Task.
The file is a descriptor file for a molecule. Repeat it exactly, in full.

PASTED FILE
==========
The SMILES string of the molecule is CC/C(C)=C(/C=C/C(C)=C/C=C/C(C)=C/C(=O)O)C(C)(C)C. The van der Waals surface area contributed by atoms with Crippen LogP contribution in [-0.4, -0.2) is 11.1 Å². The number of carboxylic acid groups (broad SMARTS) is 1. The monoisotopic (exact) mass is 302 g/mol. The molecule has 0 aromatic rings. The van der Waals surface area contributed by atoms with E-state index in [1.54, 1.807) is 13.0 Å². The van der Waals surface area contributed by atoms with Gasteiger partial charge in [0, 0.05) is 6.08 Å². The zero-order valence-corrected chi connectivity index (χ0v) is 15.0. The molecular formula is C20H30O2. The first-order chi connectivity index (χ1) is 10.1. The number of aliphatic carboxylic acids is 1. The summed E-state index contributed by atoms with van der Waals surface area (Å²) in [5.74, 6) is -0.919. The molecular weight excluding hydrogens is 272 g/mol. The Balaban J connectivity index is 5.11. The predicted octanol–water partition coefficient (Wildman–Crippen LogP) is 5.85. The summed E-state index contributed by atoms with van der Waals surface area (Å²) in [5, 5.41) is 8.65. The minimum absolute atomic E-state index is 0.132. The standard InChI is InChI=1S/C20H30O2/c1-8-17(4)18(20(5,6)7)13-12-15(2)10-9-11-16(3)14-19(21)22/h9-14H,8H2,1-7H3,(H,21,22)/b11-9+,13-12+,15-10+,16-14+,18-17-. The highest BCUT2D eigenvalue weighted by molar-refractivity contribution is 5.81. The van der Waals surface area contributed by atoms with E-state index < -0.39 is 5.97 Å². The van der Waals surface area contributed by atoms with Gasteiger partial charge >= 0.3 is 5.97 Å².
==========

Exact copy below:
The SMILES string of the molecule is CC/C(C)=C(/C=C/C(C)=C/C=C/C(C)=C/C(=O)O)C(C)(C)C. The van der Waals surface area contributed by atoms with Crippen LogP contribution in [-0.4, -0.2) is 11.1 Å². The number of carboxylic acid groups (broad SMARTS) is 1. The monoisotopic (exact) mass is 302 g/mol. The molecule has 0 aromatic rings. The van der Waals surface area contributed by atoms with E-state index in [1.54, 1.807) is 13.0 Å². The van der Waals surface area contributed by atoms with Gasteiger partial charge in [0, 0.05) is 6.08 Å². The zero-order valence-corrected chi connectivity index (χ0v) is 15.0. The molecular formula is C20H30O2. The first-order chi connectivity index (χ1) is 10.1. The number of aliphatic carboxylic acids is 1. The summed E-state index contributed by atoms with van der Waals surface area (Å²) in [5.74, 6) is -0.919. The molecular weight excluding hydrogens is 272 g/mol. The Balaban J connectivity index is 5.11. The predicted octanol–water partition coefficient (Wildman–Crippen LogP) is 5.85. The summed E-state index contributed by atoms with van der Waals surface area (Å²) in [5, 5.41) is 8.65. The minimum absolute atomic E-state index is 0.132. The standard InChI is InChI=1S/C20H30O2/c1-8-17(4)18(20(5,6)7)13-12-15(2)10-9-11-16(3)14-19(21)22/h9-14H,8H2,1-7H3,(H,21,22)/b11-9+,13-12+,15-10+,16-14+,18-17-. The highest BCUT2D eigenvalue weighted by molar-refractivity contribution is 5.81. The van der Waals surface area contributed by atoms with E-state index < -0.39 is 5.97 Å². The van der Waals surface area contributed by atoms with Gasteiger partial charge >= 0.3 is 5.97 Å².